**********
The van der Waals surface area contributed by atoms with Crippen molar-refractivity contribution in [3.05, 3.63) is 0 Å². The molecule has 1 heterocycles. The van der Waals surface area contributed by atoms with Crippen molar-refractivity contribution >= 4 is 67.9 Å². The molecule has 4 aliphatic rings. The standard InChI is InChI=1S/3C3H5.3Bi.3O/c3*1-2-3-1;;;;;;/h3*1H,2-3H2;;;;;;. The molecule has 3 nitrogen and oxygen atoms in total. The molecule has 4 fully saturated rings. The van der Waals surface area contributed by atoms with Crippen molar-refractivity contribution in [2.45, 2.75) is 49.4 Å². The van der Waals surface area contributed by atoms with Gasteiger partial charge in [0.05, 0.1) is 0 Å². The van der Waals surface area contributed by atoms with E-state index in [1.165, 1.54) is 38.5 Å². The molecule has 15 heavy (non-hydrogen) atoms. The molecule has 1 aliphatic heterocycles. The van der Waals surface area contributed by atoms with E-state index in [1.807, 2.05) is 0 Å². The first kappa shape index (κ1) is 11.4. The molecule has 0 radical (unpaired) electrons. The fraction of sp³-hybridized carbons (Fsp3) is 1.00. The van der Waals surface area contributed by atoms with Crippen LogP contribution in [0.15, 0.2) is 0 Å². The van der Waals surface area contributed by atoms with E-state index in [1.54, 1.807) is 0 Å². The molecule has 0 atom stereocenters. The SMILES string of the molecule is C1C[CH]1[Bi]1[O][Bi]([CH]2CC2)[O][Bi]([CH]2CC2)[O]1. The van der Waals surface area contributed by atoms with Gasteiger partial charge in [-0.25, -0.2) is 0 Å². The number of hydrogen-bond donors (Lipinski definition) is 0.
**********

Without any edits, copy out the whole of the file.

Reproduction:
The van der Waals surface area contributed by atoms with Crippen molar-refractivity contribution in [3.05, 3.63) is 0 Å². The molecule has 1 heterocycles. The van der Waals surface area contributed by atoms with Crippen molar-refractivity contribution >= 4 is 67.9 Å². The molecule has 4 aliphatic rings. The standard InChI is InChI=1S/3C3H5.3Bi.3O/c3*1-2-3-1;;;;;;/h3*1H,2-3H2;;;;;;. The molecule has 3 nitrogen and oxygen atoms in total. The molecule has 4 fully saturated rings. The van der Waals surface area contributed by atoms with Crippen molar-refractivity contribution in [2.45, 2.75) is 49.4 Å². The van der Waals surface area contributed by atoms with Gasteiger partial charge in [0.05, 0.1) is 0 Å². The van der Waals surface area contributed by atoms with E-state index in [1.165, 1.54) is 38.5 Å². The molecule has 15 heavy (non-hydrogen) atoms. The molecule has 1 aliphatic heterocycles. The van der Waals surface area contributed by atoms with E-state index in [1.807, 2.05) is 0 Å². The first kappa shape index (κ1) is 11.4. The molecule has 0 radical (unpaired) electrons. The fraction of sp³-hybridized carbons (Fsp3) is 1.00. The van der Waals surface area contributed by atoms with Crippen LogP contribution in [0.15, 0.2) is 0 Å². The van der Waals surface area contributed by atoms with E-state index in [1.54, 1.807) is 0 Å². The molecule has 0 atom stereocenters. The SMILES string of the molecule is C1C[CH]1[Bi]1[O][Bi]([CH]2CC2)[O][Bi]([CH]2CC2)[O]1. The van der Waals surface area contributed by atoms with Gasteiger partial charge in [-0.25, -0.2) is 0 Å². The number of hydrogen-bond donors (Lipinski definition) is 0.